Ovarian cancer is the sixth most common cancer in women and causes approximately 152,000 deaths every year worldwide. Unfortunately, it is often not found until the later stages, and the overall five-year survival rate is around 40 percent. This percentage increases when ovarian cancer is discovered in stages I or II.
Earlier detection is constantly at the forefront of ovarian cancer research, and biomarkers can be helpful in detection.
In 1965, scientists introduced the first serum biomarker for epithelial ovarian cancer, which was a significant milestone. However, biomarkers in ovarian cancer have not progressed as much as those in some other cancers, and early identification remains a significant challenge.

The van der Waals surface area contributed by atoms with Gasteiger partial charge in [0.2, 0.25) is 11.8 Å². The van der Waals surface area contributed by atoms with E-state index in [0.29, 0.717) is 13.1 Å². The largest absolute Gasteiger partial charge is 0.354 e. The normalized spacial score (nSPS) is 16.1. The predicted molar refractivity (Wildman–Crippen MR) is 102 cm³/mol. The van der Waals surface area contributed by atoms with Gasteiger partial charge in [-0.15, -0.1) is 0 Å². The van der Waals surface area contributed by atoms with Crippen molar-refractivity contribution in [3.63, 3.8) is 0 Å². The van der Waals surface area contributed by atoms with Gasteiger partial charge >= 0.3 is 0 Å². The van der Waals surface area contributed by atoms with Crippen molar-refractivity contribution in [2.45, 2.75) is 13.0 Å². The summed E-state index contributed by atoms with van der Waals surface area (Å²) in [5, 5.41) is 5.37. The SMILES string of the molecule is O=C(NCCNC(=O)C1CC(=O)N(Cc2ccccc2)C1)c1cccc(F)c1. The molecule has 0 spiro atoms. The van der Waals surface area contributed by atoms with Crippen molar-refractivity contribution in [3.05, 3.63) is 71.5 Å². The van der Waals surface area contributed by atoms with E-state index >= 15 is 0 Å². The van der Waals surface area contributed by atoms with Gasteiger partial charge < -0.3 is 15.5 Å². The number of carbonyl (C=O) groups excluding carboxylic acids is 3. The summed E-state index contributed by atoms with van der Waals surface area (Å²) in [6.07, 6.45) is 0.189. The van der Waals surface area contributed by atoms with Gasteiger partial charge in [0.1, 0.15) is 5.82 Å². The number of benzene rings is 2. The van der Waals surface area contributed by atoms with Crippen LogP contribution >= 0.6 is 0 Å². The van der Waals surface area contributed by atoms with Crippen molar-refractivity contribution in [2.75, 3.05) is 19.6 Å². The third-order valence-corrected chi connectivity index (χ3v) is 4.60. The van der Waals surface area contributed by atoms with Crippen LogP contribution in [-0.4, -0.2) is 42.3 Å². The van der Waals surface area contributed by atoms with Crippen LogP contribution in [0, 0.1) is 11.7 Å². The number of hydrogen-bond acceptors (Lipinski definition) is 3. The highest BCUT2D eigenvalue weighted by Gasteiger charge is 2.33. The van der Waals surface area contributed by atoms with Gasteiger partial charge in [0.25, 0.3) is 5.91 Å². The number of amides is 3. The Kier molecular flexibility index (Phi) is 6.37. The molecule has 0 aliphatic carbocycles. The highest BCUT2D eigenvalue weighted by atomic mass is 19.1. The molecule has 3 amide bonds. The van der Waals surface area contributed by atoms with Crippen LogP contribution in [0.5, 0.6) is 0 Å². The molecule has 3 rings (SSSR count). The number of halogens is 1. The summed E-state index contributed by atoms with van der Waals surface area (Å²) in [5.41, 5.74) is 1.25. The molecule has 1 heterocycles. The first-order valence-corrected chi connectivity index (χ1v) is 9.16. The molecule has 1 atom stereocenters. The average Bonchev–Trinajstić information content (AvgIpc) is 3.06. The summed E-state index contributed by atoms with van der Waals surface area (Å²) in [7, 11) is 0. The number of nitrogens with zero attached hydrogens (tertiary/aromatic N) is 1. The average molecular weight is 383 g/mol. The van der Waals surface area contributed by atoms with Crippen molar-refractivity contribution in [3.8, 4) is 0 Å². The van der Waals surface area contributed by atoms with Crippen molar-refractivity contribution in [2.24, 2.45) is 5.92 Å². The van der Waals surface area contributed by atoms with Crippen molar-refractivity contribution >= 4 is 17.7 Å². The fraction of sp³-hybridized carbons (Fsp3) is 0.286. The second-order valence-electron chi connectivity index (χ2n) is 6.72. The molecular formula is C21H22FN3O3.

"Accurate biomarkers for screening or detection of the most common epithelial type of ovarian cancer are lacking," said Steven Vasilev, M.D., a board-certified integrative gynecologic oncologist and medical director of this field at Providence Saint John's Health Center, and a professor at Saint John's Cancer Institute in Santa Monica, California.
"This is unfortunate because 75 percent of all ovarian cancers are diagnosed in late stages, when cure is possible in less than half the cases," he added.